The complaint about “socialism versus free markets” is almost certainly just as deluded. The complainer probably hates “socialism,” whatever he thinks that means. That would be great for him if he weren’t complaining about teaching socialism in one of the biggest socialist institutions outside of the military: the public schools.

Complaining that your children are being taught socialism while sending your children to schools that exist only because they suck socialist tax dollars away from the hard working citizens marketing freely is rank hypocrisy.

And if you don’t even have children in the schools, which the complainers in Florida no longer have to have, then you’re still complaining about the wrong thing.

If you really hate socialism, complain that public schools exist at all, not about what they teach. You can join the large choir of such complainers and preach to them. And if you don’t hate public schools, you don’t hate socialism. You’re just confused.

And government is our nanny? Again, Yahoo, public schools! Rugged individualists don’t send their children to the socialist public schools to be nannied. They put them out on the streets to learn about life the hard way, or maybe send them to private schools or, if they’re really terrified of modern life, homeschool them.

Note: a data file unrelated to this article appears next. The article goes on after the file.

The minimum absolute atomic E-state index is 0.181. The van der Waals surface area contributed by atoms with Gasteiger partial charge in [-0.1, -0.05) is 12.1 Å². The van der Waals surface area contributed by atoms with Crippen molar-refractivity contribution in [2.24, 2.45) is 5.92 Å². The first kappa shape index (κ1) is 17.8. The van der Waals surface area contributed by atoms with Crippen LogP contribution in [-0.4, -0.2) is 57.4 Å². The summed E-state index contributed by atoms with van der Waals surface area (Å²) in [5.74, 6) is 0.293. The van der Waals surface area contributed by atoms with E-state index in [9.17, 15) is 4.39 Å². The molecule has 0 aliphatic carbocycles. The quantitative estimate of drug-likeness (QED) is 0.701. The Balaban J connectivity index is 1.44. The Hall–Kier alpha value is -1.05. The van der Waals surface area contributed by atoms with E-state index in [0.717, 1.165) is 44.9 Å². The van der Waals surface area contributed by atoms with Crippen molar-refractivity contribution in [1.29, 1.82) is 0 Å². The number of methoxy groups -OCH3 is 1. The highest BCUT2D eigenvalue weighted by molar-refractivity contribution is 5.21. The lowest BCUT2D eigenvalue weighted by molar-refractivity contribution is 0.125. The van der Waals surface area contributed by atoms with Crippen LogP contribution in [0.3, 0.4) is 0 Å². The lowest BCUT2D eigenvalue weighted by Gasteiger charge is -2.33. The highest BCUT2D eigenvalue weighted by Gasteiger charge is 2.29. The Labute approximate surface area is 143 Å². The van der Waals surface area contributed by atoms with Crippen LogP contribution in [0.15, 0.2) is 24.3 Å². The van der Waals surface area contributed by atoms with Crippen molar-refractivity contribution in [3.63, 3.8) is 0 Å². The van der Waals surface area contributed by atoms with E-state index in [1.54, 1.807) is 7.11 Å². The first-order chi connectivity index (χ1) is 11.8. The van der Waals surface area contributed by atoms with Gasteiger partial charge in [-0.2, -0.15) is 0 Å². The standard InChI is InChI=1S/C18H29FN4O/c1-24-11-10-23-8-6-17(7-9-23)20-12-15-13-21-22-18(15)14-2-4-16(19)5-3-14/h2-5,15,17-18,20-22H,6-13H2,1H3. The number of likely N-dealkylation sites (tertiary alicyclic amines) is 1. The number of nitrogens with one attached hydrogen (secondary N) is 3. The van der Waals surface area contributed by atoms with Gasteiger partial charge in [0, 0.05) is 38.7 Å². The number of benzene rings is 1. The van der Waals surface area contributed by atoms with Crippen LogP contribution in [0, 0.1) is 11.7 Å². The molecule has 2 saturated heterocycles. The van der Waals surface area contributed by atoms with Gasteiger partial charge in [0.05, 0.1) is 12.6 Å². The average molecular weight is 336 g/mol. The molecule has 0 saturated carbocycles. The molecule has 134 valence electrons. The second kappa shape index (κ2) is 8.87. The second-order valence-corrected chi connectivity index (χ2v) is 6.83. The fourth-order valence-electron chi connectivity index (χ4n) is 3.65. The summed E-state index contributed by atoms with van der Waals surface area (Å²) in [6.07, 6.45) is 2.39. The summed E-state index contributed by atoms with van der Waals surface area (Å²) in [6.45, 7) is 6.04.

And the idea that government is supposed to protect people? That’s just crazy, if you’re an anarchist. If you’re not an anarchist, and you believe that the government should defend life or property or contracts, and you then complain that people are teaching kids the government to protect them, then I’m not sure what to call you. Ignorant rube, maybe?

But that person is probably an anarchist. There must be hundreds of them around the country.

There are probably librarians who get alarmed by this sort of thing. They’ll call it “censorship,” because a loose relationship with the English language is beneficial to their cause.

However, there’s a key point that makes all these challenges just as meaningless as they were before: the law establishes that people complain, a mediator listens, and then the “mediator advises the local school board, whose decision is final.”

The proponents of the law probably think of it as a way to protect the kiddies from socialism, pornography, and science, but it’s really just a way to add to the government bureaucracy and put another layer of government between teachers and parents.

Schools have to post lists of books being taught. That takes time, time for which they’re being paid. The mediators have to come from somewhere. Maybe they’re paid as well.

If they are, they’re paid for nothing, because they have no authority. However, they can waste their and the complainers’ time sorting things out until the school board becomes involved and decides what it was going to decide anyway.